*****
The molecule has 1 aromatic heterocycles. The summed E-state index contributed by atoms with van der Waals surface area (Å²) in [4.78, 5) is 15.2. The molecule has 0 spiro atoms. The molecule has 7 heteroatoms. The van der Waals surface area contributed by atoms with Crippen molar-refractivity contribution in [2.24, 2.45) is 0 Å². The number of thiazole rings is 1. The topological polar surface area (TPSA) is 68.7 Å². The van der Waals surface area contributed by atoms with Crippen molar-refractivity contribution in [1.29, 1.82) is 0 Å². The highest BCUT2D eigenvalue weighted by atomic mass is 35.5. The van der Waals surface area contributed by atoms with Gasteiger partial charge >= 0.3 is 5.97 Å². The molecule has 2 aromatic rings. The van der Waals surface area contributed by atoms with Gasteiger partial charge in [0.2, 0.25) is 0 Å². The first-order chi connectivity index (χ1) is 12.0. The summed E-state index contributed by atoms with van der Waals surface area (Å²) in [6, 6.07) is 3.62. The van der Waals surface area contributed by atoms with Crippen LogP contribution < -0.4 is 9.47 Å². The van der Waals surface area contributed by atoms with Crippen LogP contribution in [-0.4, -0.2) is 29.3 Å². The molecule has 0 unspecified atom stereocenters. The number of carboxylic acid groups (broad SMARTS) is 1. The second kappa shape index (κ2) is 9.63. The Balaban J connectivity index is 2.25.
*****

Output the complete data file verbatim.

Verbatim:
The molecule has 1 aromatic heterocycles. The summed E-state index contributed by atoms with van der Waals surface area (Å²) in [4.78, 5) is 15.2. The molecule has 0 spiro atoms. The molecule has 7 heteroatoms. The van der Waals surface area contributed by atoms with Crippen molar-refractivity contribution in [2.24, 2.45) is 0 Å². The number of thiazole rings is 1. The topological polar surface area (TPSA) is 68.7 Å². The van der Waals surface area contributed by atoms with Crippen molar-refractivity contribution in [1.29, 1.82) is 0 Å². The highest BCUT2D eigenvalue weighted by atomic mass is 35.5. The van der Waals surface area contributed by atoms with Gasteiger partial charge >= 0.3 is 5.97 Å². The molecule has 2 aromatic rings. The van der Waals surface area contributed by atoms with Gasteiger partial charge in [0.2, 0.25) is 0 Å². The first-order chi connectivity index (χ1) is 12.0. The summed E-state index contributed by atoms with van der Waals surface area (Å²) in [6, 6.07) is 3.62. The van der Waals surface area contributed by atoms with Crippen LogP contribution < -0.4 is 9.47 Å². The van der Waals surface area contributed by atoms with Crippen LogP contribution in [-0.4, -0.2) is 29.3 Å². The molecule has 0 unspecified atom stereocenters. The number of carboxylic acid groups (broad SMARTS) is 1. The second kappa shape index (κ2) is 9.63. The Balaban J connectivity index is 2.25.